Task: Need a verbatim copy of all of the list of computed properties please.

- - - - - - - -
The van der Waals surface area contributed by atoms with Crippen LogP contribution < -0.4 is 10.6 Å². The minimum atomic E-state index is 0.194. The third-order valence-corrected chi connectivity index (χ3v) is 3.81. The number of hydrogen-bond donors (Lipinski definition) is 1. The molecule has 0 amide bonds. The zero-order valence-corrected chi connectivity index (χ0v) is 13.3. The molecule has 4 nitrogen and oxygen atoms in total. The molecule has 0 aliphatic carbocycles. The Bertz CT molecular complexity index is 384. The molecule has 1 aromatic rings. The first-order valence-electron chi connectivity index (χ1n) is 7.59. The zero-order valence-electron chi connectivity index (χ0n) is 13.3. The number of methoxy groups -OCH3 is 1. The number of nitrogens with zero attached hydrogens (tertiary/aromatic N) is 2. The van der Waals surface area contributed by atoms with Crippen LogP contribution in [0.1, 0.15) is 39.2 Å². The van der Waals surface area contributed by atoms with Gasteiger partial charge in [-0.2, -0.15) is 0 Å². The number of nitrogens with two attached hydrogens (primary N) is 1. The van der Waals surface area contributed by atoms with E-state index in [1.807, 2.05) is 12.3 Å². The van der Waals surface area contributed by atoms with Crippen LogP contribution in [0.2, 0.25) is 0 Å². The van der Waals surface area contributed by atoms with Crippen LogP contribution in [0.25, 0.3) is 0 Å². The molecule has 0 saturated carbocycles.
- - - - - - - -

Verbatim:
The van der Waals surface area contributed by atoms with Crippen LogP contribution < -0.4 is 10.6 Å². The minimum atomic E-state index is 0.194. The third-order valence-corrected chi connectivity index (χ3v) is 3.81. The number of hydrogen-bond donors (Lipinski definition) is 1. The molecule has 0 amide bonds. The zero-order valence-corrected chi connectivity index (χ0v) is 13.3. The molecule has 4 nitrogen and oxygen atoms in total. The molecule has 0 aliphatic carbocycles. The Bertz CT molecular complexity index is 384. The molecule has 1 aromatic rings. The first-order valence-electron chi connectivity index (χ1n) is 7.59. The zero-order valence-electron chi connectivity index (χ0n) is 13.3. The number of methoxy groups -OCH3 is 1. The number of nitrogens with zero attached hydrogens (tertiary/aromatic N) is 2. The van der Waals surface area contributed by atoms with Crippen LogP contribution in [0.1, 0.15) is 39.2 Å². The van der Waals surface area contributed by atoms with Gasteiger partial charge in [-0.2, -0.15) is 0 Å². The number of nitrogens with two attached hydrogens (primary N) is 1. The van der Waals surface area contributed by atoms with E-state index in [1.807, 2.05) is 12.3 Å². The van der Waals surface area contributed by atoms with Crippen LogP contribution in [0.2, 0.25) is 0 Å². The van der Waals surface area contributed by atoms with Crippen LogP contribution in [0.25, 0.3) is 0 Å². The molecule has 0 saturated carbocycles.